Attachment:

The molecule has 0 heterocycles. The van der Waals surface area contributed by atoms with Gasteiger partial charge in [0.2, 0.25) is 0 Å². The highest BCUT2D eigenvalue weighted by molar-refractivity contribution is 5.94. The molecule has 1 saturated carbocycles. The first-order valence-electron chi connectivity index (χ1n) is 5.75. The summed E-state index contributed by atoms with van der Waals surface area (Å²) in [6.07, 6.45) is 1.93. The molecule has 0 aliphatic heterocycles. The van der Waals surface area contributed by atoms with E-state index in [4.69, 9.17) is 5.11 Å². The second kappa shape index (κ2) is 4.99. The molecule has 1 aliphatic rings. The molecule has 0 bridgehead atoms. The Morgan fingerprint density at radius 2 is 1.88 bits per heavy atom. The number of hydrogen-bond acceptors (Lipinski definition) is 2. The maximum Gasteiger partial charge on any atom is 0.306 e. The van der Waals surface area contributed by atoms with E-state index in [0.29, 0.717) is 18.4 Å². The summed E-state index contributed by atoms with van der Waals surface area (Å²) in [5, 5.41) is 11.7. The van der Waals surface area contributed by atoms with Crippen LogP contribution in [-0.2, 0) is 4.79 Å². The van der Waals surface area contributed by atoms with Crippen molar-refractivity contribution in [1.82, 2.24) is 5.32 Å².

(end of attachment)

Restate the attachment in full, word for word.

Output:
The molecule has 0 heterocycles. The van der Waals surface area contributed by atoms with Gasteiger partial charge in [0.2, 0.25) is 0 Å². The highest BCUT2D eigenvalue weighted by molar-refractivity contribution is 5.94. The molecule has 1 saturated carbocycles. The first-order valence-electron chi connectivity index (χ1n) is 5.75. The summed E-state index contributed by atoms with van der Waals surface area (Å²) in [6.07, 6.45) is 1.93. The molecule has 0 aliphatic heterocycles. The van der Waals surface area contributed by atoms with E-state index in [4.69, 9.17) is 5.11 Å². The second kappa shape index (κ2) is 4.99. The molecule has 1 aliphatic rings. The molecule has 0 bridgehead atoms. The Morgan fingerprint density at radius 2 is 1.88 bits per heavy atom. The number of hydrogen-bond acceptors (Lipinski definition) is 2. The maximum Gasteiger partial charge on any atom is 0.306 e. The van der Waals surface area contributed by atoms with E-state index in [0.29, 0.717) is 18.4 Å². The summed E-state index contributed by atoms with van der Waals surface area (Å²) in [5, 5.41) is 11.7. The van der Waals surface area contributed by atoms with Crippen LogP contribution in [-0.2, 0) is 4.79 Å². The van der Waals surface area contributed by atoms with Crippen molar-refractivity contribution in [1.82, 2.24) is 5.32 Å².